Competitions to Kick-start Your Business

In the last 2 Blogs, Plugging the Start-up Funding Gap in South Africa,[1] and Five Things Funders Consider when Funding a Start-up,[2] the focus has been on funding for entrepreneurial ventures of a risky type, in essence start-ups. This edition will focus on continuing the conversation with a spot light on the role of innovation competitions in attracting funds to support the building of a start-up. In my book Nuts & Bolts,[3] I dedicate a chapter to this topic, with much emphasis on how The Innovation Hub, the innovation agency of the Gauteng Province in South Africa established the Gauteng Accelerator Programme (GAP) Innovation Competitions. The GAP programme was [4]  used not only to showcase innovative ideas and solutions but also as a platform to build a pipeline for incubation of the solutions through well-structured programmes.

There are many innovation competitions across the African continent that entrepreneurs should be aware of, and where possible, participate in.[5] As I reflect on the 15 years I spent in the public sector in South Africa involved in innovation and entrepreneurship initiatives, most of the successful entrepreneurs that I have been honoured to know, were discovered in some of these innovation competitions. You see – the innovation competitions are to innovation and entrepreneurship, what the Idols or the Voice are to budding musicians. It is also important that entrepreneurs do their homework before entering competitions so as to reap its benefits. Below are some pointers that may be useful.

1. Establish Alignment with Your Business Idea – It takes time to enter competitions and prepare for the pitches. It is therefore important to align the objectives of the competition and your business idea, and secondly, the stage of development of your idea. Increasingly, competitions are becoming sector specific or mission driven (e.g. climate change or social entrepreneurship). The question is whether or not your business fits in with the organiser’ objectives. It is also important to understand the criteria on which your innovation will be assessed, and thus tailor your entry and pitch to talk to what the competition hosts are looking for.

2. Credibility of the Competition Host – not every competition is worth your time and effort. It is important that you verify the credibility of the host of the competition. Will winning this specific competition help enhance your stature and make it easier for market partners and funders to want to take a closer look at your business? Do they have great public relations standing? What has been their track record of running competitions? Why are they doing it?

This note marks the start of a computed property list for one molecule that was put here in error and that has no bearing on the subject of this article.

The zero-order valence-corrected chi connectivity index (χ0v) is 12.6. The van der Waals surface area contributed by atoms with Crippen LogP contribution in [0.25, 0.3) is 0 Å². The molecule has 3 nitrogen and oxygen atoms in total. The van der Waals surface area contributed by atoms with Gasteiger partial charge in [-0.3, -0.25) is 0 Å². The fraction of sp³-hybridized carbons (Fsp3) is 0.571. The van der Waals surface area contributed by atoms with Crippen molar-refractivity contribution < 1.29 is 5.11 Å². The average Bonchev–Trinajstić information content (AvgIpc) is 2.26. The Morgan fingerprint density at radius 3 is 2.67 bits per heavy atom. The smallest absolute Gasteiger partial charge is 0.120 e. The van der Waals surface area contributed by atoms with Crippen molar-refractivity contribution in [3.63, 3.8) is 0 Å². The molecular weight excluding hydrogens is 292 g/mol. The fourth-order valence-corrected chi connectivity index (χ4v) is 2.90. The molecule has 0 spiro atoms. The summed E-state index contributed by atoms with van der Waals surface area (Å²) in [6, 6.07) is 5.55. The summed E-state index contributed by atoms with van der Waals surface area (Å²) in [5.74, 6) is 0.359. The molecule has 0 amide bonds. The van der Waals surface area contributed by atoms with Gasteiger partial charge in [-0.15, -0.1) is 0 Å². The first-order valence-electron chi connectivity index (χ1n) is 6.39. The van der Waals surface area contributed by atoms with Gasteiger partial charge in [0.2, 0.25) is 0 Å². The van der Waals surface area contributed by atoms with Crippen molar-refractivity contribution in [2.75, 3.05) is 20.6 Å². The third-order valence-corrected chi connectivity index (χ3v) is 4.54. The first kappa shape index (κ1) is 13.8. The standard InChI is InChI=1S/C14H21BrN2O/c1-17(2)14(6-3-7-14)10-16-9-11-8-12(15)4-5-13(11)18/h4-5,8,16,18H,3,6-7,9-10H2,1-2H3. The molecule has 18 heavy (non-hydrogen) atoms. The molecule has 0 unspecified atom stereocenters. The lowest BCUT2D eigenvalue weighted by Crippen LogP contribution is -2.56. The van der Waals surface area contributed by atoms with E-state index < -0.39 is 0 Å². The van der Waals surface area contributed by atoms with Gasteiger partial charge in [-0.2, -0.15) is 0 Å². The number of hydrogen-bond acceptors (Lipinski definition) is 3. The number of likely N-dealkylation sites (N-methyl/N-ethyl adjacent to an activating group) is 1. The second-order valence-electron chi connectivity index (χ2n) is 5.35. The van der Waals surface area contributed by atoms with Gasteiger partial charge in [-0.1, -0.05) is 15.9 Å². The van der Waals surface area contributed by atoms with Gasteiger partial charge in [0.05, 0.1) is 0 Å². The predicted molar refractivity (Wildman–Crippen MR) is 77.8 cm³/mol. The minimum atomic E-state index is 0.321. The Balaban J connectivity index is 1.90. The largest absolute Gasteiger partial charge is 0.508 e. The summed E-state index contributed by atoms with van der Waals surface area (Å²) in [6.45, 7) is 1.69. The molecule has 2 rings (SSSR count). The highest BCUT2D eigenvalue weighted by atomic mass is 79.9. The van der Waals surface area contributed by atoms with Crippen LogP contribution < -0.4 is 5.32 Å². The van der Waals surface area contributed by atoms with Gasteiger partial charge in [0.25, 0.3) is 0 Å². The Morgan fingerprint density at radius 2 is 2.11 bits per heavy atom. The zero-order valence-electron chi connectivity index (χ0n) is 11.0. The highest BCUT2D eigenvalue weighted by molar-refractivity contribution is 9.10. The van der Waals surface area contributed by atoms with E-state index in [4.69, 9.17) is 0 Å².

Who funds them to run the competition? What are their expectations of entrants – and more importantly, should you win, what will they expect from you? Who are their past entrants, finalists, and winners? Do the past entrants and finalists have positive things to say about the hosts and the manner in which the competition was executed? It is important to ask all these questions and if you are uncomfortable with any of the answers, perhaps reconsider whether this competition is worth your time.

3.  The Prize and Expectations – One enters any contest with the hope of being a winner and winning the coveted prize – whatever it is. The prize for innovation competitions vary from one competition to another. In some cases, it is cash that comes with no strings attached. On other cases, it is seed funding linked to milestone development. In some other cases, the prize is just walking on stage (at least pre-Covid) and being applauded by attendees at an Awards Gala Evening to receive a certificate or trophy, with the promise of media publicity to market your innovation. Other competitions include being admitted to an incubation or acceleration programme – to help you further develop and market the innovation that forms the core of your business or competition entry. If you one looks at The Innovation Hub GAP Awards Competition, a top finalists the prize comprises a cash award, seed funding linked to milestones and commitment to enter into one of their incubation programmes. The SAB Social Innovation Awards[1] on the other hand the prize comprises a cash award and much publicity.